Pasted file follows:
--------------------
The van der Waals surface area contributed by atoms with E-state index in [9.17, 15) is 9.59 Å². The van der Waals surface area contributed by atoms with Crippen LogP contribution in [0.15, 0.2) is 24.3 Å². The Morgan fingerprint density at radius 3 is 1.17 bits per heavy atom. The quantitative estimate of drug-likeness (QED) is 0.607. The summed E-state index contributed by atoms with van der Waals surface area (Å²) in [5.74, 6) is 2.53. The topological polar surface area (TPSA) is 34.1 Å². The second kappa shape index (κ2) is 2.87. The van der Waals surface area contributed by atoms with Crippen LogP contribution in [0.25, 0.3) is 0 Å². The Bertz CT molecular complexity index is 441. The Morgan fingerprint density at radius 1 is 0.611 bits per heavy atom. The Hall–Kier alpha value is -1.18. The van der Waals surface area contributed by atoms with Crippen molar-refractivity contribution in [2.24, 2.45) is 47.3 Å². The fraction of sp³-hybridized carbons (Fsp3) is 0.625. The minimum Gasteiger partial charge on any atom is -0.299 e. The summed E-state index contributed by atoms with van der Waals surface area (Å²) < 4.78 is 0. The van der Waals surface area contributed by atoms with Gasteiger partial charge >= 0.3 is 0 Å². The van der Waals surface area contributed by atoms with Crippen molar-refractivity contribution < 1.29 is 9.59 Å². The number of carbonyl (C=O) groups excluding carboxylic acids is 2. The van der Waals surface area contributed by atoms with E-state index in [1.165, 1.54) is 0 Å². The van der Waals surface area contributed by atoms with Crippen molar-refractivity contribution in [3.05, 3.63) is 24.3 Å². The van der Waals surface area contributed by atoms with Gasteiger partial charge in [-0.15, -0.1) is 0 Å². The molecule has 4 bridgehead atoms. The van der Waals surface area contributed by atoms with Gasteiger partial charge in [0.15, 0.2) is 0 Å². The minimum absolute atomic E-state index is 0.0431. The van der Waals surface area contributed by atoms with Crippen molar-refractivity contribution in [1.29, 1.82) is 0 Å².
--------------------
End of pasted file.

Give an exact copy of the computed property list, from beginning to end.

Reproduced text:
The van der Waals surface area contributed by atoms with E-state index in [9.17, 15) is 9.59 Å². The van der Waals surface area contributed by atoms with Crippen LogP contribution in [0.15, 0.2) is 24.3 Å². The Morgan fingerprint density at radius 3 is 1.17 bits per heavy atom. The quantitative estimate of drug-likeness (QED) is 0.607. The summed E-state index contributed by atoms with van der Waals surface area (Å²) in [5.74, 6) is 2.53. The topological polar surface area (TPSA) is 34.1 Å². The second kappa shape index (κ2) is 2.87. The van der Waals surface area contributed by atoms with Crippen LogP contribution in [0.25, 0.3) is 0 Å². The Bertz CT molecular complexity index is 441. The Morgan fingerprint density at radius 1 is 0.611 bits per heavy atom. The Hall–Kier alpha value is -1.18. The van der Waals surface area contributed by atoms with Crippen molar-refractivity contribution in [2.24, 2.45) is 47.3 Å². The fraction of sp³-hybridized carbons (Fsp3) is 0.625. The minimum Gasteiger partial charge on any atom is -0.299 e. The summed E-state index contributed by atoms with van der Waals surface area (Å²) < 4.78 is 0. The van der Waals surface area contributed by atoms with Gasteiger partial charge >= 0.3 is 0 Å². The van der Waals surface area contributed by atoms with Crippen molar-refractivity contribution < 1.29 is 9.59 Å². The number of carbonyl (C=O) groups excluding carboxylic acids is 2. The van der Waals surface area contributed by atoms with E-state index in [1.165, 1.54) is 0 Å². The van der Waals surface area contributed by atoms with Crippen molar-refractivity contribution in [3.05, 3.63) is 24.3 Å². The van der Waals surface area contributed by atoms with Gasteiger partial charge in [-0.15, -0.1) is 0 Å². The molecule has 4 bridgehead atoms. The van der Waals surface area contributed by atoms with Gasteiger partial charge in [0.15, 0.2) is 0 Å². The minimum absolute atomic E-state index is 0.0431. The van der Waals surface area contributed by atoms with Crippen molar-refractivity contribution in [1.29, 1.82) is 0 Å².